Family Planning Is an Investment in Development
Let’s consider the difference between deciding you want two children and deciding you want two TV sets. Both involve figuring costs and benefits relative to income. Both require supplies and expense. Both invoke comments from friends and relatives, and both may preclude something else – nights out, perhaps, or a bicycle or a car.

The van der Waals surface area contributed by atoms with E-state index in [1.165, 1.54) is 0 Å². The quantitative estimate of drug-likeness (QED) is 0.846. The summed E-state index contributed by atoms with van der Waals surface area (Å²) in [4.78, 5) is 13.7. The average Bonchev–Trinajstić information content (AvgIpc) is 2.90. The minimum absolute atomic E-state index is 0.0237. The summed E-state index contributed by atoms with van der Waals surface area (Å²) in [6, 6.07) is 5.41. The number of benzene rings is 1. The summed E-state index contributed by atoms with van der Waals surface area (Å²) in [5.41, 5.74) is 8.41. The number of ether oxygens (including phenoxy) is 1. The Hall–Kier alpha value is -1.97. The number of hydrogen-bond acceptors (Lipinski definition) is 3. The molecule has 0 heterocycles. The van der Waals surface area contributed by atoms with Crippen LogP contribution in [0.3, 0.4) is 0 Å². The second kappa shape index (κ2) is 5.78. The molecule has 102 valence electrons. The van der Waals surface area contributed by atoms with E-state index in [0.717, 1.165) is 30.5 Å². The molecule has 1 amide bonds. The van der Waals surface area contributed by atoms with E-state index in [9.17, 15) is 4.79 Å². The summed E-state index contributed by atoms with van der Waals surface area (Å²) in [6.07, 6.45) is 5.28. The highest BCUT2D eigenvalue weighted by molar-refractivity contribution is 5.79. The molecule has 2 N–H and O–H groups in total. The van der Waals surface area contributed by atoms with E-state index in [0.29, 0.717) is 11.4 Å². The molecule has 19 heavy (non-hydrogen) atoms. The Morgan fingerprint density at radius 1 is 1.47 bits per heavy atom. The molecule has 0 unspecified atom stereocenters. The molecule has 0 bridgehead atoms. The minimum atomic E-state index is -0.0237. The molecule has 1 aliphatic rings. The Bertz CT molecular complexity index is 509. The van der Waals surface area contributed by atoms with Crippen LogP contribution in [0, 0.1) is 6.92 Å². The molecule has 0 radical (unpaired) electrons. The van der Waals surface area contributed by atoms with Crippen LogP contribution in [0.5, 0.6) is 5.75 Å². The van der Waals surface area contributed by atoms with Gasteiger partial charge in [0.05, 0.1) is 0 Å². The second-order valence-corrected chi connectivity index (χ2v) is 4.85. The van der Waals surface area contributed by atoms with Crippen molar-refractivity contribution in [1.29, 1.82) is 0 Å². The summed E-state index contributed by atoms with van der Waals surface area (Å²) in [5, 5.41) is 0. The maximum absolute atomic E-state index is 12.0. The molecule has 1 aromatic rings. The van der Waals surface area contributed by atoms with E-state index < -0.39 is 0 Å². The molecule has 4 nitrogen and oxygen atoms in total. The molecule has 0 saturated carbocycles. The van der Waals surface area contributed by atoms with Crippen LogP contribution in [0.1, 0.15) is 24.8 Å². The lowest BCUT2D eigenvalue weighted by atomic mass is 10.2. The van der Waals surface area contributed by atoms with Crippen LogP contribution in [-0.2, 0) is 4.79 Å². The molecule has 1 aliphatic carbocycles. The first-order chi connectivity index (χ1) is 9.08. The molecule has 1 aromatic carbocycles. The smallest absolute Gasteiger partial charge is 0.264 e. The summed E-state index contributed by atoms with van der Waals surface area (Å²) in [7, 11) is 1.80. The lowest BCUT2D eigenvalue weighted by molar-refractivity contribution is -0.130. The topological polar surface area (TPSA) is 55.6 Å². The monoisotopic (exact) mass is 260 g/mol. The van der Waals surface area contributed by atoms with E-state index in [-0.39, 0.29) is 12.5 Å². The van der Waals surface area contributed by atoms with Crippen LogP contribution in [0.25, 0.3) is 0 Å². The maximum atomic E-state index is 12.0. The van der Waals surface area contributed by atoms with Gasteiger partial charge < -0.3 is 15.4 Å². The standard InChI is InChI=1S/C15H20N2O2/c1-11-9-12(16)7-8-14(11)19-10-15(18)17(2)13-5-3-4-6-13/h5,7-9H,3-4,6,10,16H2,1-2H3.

Many economists would say these are choices people make. But that assumes the couple that chooses to have two children can access, purchase and effectively use modern contraceptives. With this line of argument, we would not need programs to promote family planning. Because unwanted pregnancies would be as rare as unwanted TV sets.
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